Australia is traditionally one of the world’s strongest rugby nations, but they are currently having a very tough time of things as they switch from the Dave Rennie era to a second spell under Eddie Jones and try to recover from what a poor run of form that has seen them win just once since October last year.

With that in mind, the dismissal of Rennie in January came as no surprise to anyone, with it clear that the Wallabies were not going to have a chance of winning the Rugby World Cup under him, and his 36.4% win rate makes him comfortably the least successful coach in their history, with his tenure seeing them lose 18 of his 34 games in charge.

However, with Eddie Jones now back at the helm, things do seem to have levelled off a little and there is some optimism that they can get back to where they used to be, even if the World Cup will come too soon for them to be a genuine challenger.

Head Coach

Since returning to the role that he previously occupied between 2001 and 2005, Jones has spoken about there being no pressure on his side to lift the Webb-Ellis Cup this time around, with his aims instead being on using the tournament to rebuild their values of being well-planned, audacious, smart and playing with plenty of spirit and to ensure that, when the next World Cup comes around (which will be hosted by Australia), they are ready to compete once again.

By saying that, what is clear is that he understands the current situation that his players are in and that he recognises how this is not a short-term fix, and that he needs to create an environment in which they can make mistakes without feeling the pressure of the fans, as otherwise they will not develop and improve.

His return has already attracted positivity from those in the stadiums, with him cheered when shown on the big screen during a Waratahs match shortly after his reappointment, and the fans will be hoping that his return allows the Wallabies to get back to where they want to be.

Attacking play

From the early signs of Jones’ tenure, it looks as if Australia will focus on passing and kicking and trying to get onto the front foot in any way that they can, and Jones himself has spoken about the need to kick the ball in order to provide opportunities for the team to gain momentum. It is a tactic that he did champion at England for a time, with Owen Farrell going through a period of sending grubber kicks through opposing lines and targeting spaces behind defenders, and it did have some success for them.

In their opening match against South Africa in the Rugby Championship, there were positive signs for the Wallabies that employing this method of playing would give their quicker backs chances to press forward and create try-scoring opportunities, and they did build on that during the second game against Argentina.

However, the manner of their defeats in those games and during the two meetings with New Zealand means that, despite some early pleasing things, the overall picture of what their attack could look like when they are in full control is yet to really materialise.

Defensive play

The reason that they lost their opening three matches in the Rugby Championship, and that they have been so easy to score points against generally, is because they are not strong enough without the ball.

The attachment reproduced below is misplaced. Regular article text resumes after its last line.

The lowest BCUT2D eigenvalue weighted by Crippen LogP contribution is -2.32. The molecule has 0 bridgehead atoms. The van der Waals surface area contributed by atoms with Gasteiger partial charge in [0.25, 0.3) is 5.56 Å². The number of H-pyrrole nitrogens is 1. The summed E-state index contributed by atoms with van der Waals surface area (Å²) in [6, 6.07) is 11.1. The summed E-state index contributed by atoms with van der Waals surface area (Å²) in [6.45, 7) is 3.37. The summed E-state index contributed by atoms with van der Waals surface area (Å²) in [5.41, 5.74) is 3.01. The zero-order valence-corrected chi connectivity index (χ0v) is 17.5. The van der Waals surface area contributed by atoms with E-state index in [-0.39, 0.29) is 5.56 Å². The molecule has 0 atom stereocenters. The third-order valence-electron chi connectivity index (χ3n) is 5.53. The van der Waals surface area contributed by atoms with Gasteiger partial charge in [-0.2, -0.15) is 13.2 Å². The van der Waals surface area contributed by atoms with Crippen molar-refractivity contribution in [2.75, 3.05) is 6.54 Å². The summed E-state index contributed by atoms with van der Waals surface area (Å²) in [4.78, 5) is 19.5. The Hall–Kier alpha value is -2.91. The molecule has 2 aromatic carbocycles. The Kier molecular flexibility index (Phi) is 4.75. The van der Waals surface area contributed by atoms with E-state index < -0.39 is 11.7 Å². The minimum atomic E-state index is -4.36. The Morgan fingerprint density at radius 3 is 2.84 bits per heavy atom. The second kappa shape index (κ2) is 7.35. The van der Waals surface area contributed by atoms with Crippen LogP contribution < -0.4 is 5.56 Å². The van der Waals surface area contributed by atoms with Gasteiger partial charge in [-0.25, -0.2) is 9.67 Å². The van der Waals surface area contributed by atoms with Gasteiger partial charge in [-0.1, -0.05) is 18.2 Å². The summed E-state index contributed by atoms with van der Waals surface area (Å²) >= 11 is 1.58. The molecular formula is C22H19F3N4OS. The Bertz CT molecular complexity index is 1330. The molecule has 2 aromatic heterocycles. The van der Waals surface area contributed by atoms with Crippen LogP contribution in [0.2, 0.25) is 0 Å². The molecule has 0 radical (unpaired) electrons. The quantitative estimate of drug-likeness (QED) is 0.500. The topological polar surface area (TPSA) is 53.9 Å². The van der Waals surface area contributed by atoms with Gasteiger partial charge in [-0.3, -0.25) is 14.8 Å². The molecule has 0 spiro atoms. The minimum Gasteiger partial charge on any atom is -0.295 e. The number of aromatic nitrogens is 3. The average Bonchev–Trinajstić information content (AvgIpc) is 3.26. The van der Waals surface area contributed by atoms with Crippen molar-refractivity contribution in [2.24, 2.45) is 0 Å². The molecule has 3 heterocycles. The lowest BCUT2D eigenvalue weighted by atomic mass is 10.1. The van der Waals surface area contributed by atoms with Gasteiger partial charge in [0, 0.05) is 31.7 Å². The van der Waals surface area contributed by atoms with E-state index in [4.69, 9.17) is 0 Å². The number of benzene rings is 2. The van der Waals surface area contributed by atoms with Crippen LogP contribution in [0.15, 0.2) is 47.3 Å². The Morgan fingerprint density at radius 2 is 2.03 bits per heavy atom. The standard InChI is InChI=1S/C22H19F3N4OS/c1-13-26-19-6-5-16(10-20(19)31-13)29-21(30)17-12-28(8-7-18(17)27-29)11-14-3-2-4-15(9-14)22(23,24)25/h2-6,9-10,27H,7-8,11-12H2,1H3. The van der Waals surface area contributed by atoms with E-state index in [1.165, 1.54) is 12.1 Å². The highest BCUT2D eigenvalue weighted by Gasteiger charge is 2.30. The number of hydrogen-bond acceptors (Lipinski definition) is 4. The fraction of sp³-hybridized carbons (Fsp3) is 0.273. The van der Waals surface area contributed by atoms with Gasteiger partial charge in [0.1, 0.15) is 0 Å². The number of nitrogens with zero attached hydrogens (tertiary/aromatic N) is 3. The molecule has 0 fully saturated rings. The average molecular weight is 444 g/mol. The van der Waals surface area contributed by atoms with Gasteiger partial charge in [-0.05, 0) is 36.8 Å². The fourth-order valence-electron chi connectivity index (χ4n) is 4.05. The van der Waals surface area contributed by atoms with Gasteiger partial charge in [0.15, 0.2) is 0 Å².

It comes down to simple mistakes that let them down, which will be the most frustrating thing, with missed tackles, players not positioning themselves correctly or being too narrow or just being too static when without the ball all playing their part, and all three of South Africa, Argentina and New Zealand found it so easy to push forward and to get their key names into the game for those reasons.

The Springboks in particular were allowed to make slick passes without there being any real chance of the ball being lost, whilst France in the final round of the Summer Nations Series had so much time on the wings to exploit the Australian high line due to the compact shape that the Wallabies were set up in.

If Australia do have aspirations to get back to where they used to be, then this is the area of their play that needs the most work doing to it, because, at the moment, it is only going to keep hindering their progress.

Key players

With Australia trying to kick and bring their quicker players into the game, they will be heavily reliant on the pace of players like Marika Koroibete and Mark Nawaqanitawase in the wide areas to ensure that they convert their chances.

However, with set pieces being vital in allowing them to get on the ball and dictate play, and being something that Jones clearly values, the experience of locks like Will Skelton and Richie Arnold will be just as important, with both being strong ball-carriers and powerful runners, and getting them on the ball could be critical if Australia are looking to win set pieces and to play on the front foot.

Tournament prediction

When Jones was brought in, Australia’s board stated that they hoped he would be able to turn the team around in time for this year’s World Cup and the 2027 edition, and that does make it sound like there is an expectation that the Wallabies go to France and perform.

However, it is too soon for them to really think about returning with the Webb-Ellis Cup in their possession, and it does need to be a case of making small incremental adjustments in their development under Jones if they are to make sure that they don’t run before they can walk.

For that reason, whilst they will be expected to get out of a pool that also contains Wales, Fiji, Georgia and Portugal and will be in the easier side of the draw, demonstrating during the tournament that they are improving and responding to Jones’ methods would be the most positive thing for them and would at least allow them to leave with some dignity intact.